Spry is the leader and captain for Saddleback Valley Christian. The Warriors will get the senior the ball as much as they can. SVC coach Brendan Chambers said Spry is his team’s X-factor, runs hard and catches everything in his area. Spry will also take snaps in the defensive secondary.












LB • SR. • NO. 7

DL • JR. • NO. 53

DL • SR. • NO. 58

DB • SR. • NO. 5

LB • SR. • NO. 51

San Juan Hills coach Rob Frith calls Johnson the heart and soul of the Stallions’ defense with his energy and enthusiasm. Johnson wrapped up 57 tackles last season, including 15 for loss and 3 ½ sacks. Johnson is a leader for the aggressive San Juan Hills front seven.

Suliafu is a disruptive force on the front lines for JSerra. Last season, Suliafu grabbed 3 tackles and racked up five sacks. Suliafu said his defensive mentality is that “you’ve got to be a real dog to be in the front seven.” Suliafu possesses strength and tons of grit.

You can’t miss Juergens on the field for St. Margaret’s. At 6-foot-6, 260 pounds, Juergens is a beast on both sides of the ball for the Tartans, protecting and attacking the quarterback. Juergens committed to SC in the offseason, and he has embraced his role as a senior leader.

Marton is the featured athlete on the Capistrano Valley Christian roster. He is one of the Eagles’ “three-way players,” with impacts on defense, offense and special teams. Marton worked on his speed and hands in the offseason, and the senior can make a real push for college offers this season.

Brazney is one of several players on the Saddleback Valley Christian defense stepping up for a larger role. He will play inside linebacker for the Warriors after playing mostly on the offensive line last season. Brazney will help lead a young SVC group trying to learn the game and succeed.





SOAPBOX (Cont. from page 10) need for compassion. Could we make a difference if we tore down the barriers of division, isolation and loneliness in our own communities and replaced them with unity, inclusiveness and love? What would happen in our world if we each asked someone the simple question, “What can I do to help you today?” And then we really listened. If we each took the slightest step toward each other, allowed others into our circle of trust and truly thought about each other’s needs, the results would be miraculous and our thoughts and prayers for comfort, peace and a kinder world would already be answered.

I HAVE HAD ENOUGH —Michelle Brough, Dana Point For months, I stood by and watched my husband, Assemblyman Bill Brough, be dragged through the mud by his own political party because he dared to challenge the mighty Transportation Corridor Agencies (the Toll Roads). But now, my children have been negatively impacted by the negligent actions of some in the name of political retribution against my husband. How dare they? To promote good governance, my husband proposed a bill merely asking for an audit of the Toll Roads (that have spent and collected billions of our dollars) to ensure that his constituents’ hard-earned money was not being squandered by this unaccountable quasi-governmental powerhouse. Now one would think that any elected individual, regardless of party, would encourage legislation that reviewed how an agency with the power to mandate fees spends that money. (I am not talking about the toll one pays to drive on the roads; I am talking about the fees assessed by the toll roads on developers and businesses attempting to build or expand in our communities that increase every year and then get passed on to us.) This is not the case here. In fact, when my husband began discussing this legislation, he was told by his then-district director, Jennifer Beall (whose husband is Rancho Santa Margarita Councilman L. Anthony Beall and receives compensation for serving as a director on the Toll Road board and whose law firm has represented toll road and transportation authority issues throughout the country), that “he would be destroyed.” This was stated to my husband in front of another elected official. My school-aged children are being severely and callously harmed by the false allegations being levied against their father for petty politics and money, albeit a lot of money, which apparently is more important to some than the welfare of a child. Supervisor Lisa Bartlett, who recently told the press that she is experiencing nightmares because of my husband’s alleged actions that occurred 11 years ago, has done quite well by the Toll Roads. Her campaign consultant, president of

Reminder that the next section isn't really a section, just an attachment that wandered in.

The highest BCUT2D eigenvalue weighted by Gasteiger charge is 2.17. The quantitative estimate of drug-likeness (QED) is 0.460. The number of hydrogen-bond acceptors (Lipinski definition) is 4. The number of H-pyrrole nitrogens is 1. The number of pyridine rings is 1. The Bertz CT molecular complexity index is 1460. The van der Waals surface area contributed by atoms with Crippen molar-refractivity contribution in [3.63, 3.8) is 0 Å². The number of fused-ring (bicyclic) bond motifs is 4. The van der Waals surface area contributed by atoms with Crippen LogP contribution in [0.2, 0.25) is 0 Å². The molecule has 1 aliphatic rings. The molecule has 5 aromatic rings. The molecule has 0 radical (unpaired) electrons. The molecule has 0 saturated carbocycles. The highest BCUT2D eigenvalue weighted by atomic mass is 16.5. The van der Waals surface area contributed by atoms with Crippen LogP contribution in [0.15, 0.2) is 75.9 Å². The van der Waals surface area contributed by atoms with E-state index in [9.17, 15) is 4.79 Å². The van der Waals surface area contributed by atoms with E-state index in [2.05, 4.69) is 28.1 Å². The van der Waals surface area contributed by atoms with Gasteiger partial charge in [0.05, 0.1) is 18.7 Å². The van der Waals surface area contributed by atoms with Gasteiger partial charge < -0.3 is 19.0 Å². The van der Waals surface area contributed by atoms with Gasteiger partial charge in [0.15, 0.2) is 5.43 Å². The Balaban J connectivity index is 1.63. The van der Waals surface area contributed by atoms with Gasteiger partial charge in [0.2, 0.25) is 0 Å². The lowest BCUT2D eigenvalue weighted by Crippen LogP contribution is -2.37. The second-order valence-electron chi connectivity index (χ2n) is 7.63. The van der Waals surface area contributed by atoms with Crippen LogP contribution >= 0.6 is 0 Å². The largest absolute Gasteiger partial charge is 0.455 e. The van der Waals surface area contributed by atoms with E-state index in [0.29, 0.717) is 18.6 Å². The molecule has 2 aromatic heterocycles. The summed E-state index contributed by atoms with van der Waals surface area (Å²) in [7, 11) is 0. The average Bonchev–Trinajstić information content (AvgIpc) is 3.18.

The June 28 issue of The Capistrano Dispatch reported on sexual misconduct allegations Supervisor Lisa Bartlett made against Assemblymember Bill Brough. Photo: Courtesy of the offices of Bartlett and Brough

Venture Strategic, on a motion made by Ms. Bartlett as a board member of the Toll Roads, ended up with a $1.8 million consulting contract. Apparently, conflict of interest is not relevant with the Toll Roads. The motion to hire her consultant was originally made when Ms. Bartlett still owed money to this consultant. Now, maybe there is nothing wrong with any of this (an audit should show any misconduct). But, the response against my husband makes me think that certain folks are afraid of what may be unearthed by such an audit. A few of the current and former Toll Road board members, including Ms. Bartlett, Anthony Beall, Ed Sachs and Michael Munzing, who claim to be good governance Republicans, have thrown fits, personally bashing my husband, while other board members focus on the legislation and welcome an audit. What are certain board members so afraid of? I am in no way suggesting that credible sexual harassment claims should be casually dismissed; but, neither should the possibility of false allegations that are politically or financially motivated be overlooked. False allegations should be taken equally seriously, as they severely undermine those hundreds of thousands of legitimate claims that are out there.